investment. as far as our full costs are concerned, i can't be too optimistic as i wish to be. >> what are you saying for 2012? i know the imf had concern about a downgrade. >> our forecast was 3.7%. imf came out with 3.3%. this kind of difference doesn't make much sense. >> the other thing i wanted to talk to you about, how much foreign direct investment is being withheld because i know you don't have clarity of putin 2.0. also the protests that we saw at the end of the year, people woke up and said i didn't realize it. it almost seems like arab spring ii. how would you explain what we see on the ground? >> in russia it's a completely different story. it's the active middle class which has grown greatly. no one predicted that growth. we now have almost 30% of people
which are middle class. >> they're not happy though, you know this? >> they are not happy. >> educated population. >> absolutely. >> what's the problem? what's the disconnect here? >> the problem is that we grow too fast. we grow too fast in economy, democracy. we learn. what is going now, our political system is getting more mature, you know. that's what's going on. just to remind you, comparing to the soviet union 20 years ago, it's a completely different country with almost 0 fdi ratio. now we have you know almost 300 million of fdi. coming up with the figures again, even taking into account this political situation, the fourth quarter shows the growth of fdi of 20% and we ended out this year of 52 billion of fdi which makes us in top seven countries, i believe, if we take the award. >> that's part of the builtout going on here because of the world cup that's going to be
taking place. i want you to weigh in if you can come over here. we had this discussion whether the emerging markets, you're one of the largest emerging markets and growing right now, lower than expected. you admit you're linked to the eurozone. do you still feel you're overly tied to the developed world, g-7 economies or has russian broken free and can trade with china, africa? >> russia's position for centuries has been that we trade with everybody, but of course i believe that every country now is linked to the situation in the united states because it's the main importer of everything in the economy, to the eurozone because it's a very large economy. i would say that we are all tied to all countries. >> globalization has made you still shackled is what you're suggesting here. >> just to remind you, 2 trillion dollar u.s. economy. number 6 based on purchase parity. >> when would you say you're broken free? another 10 years you won't be as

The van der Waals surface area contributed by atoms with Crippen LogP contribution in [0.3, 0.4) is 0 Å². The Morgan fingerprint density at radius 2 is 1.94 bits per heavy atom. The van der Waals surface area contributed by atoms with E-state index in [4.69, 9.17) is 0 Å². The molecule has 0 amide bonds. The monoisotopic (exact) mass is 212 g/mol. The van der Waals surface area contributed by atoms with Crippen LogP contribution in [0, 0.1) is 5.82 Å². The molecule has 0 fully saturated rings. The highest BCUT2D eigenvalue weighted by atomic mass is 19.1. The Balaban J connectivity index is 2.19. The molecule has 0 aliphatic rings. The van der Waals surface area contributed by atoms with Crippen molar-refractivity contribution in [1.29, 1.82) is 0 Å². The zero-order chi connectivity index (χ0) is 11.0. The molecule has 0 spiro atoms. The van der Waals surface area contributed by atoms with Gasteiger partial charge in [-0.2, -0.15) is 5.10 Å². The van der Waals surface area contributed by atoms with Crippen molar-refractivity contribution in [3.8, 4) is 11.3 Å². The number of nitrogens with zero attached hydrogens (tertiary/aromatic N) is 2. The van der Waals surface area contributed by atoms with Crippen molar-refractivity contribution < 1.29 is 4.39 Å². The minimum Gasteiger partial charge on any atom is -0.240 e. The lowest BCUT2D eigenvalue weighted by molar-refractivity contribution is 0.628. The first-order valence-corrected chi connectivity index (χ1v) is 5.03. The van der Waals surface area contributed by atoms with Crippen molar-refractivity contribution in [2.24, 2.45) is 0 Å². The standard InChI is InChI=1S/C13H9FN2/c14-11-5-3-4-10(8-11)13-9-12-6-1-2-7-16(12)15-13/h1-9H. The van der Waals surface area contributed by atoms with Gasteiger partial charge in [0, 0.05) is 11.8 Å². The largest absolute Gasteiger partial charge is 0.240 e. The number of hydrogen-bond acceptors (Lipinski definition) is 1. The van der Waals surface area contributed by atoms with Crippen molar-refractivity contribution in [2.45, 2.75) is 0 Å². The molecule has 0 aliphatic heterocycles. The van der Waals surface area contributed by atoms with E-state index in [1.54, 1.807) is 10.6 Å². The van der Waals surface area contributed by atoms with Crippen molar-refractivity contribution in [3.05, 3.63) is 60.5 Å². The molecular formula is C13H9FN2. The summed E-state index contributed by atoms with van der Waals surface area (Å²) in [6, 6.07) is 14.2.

dependent on the united states and europe? >> let's see. >> by then you should be prime minister. we're going to take a short break. we'll be up with more here from "world business today" in davos. thanks. a little bird told me about a band... ♪ an old man shared some fish stories... ♪ oooh, my turn. ♪ she was in paris, but we talked for hours... everyone else buzzed about the band. there's a wireless mind inside all of us. so, where to next? ♪ when i got my medicare card, i realized i needed an aarp... medicare supplement insurance card, too. medicare is one of the great things about turning 65, but it doesn't cover everything. in fact, it only pays up to 80% of your part b expenses. if you're already on or eligible for medicare,
rains and major flooding occurring there. let's go over to the international weather center to explain all. >> good morning to you, nina. it's interesting because all of this culminating now on australia day being today across this part of the world. we know back in 1788 on this date across sydney cove when the first landing fleet was made. line of storms. one of the prominent features right there on the corner of your screen off the northwest coast of australia. that's the next tropical see clone in line. this is the time of year you begin to see these storms. tropical cyclone iggy going to approach this weekend. winds close in on 160 kilometers. this is a prominent tourist destination, exmouth.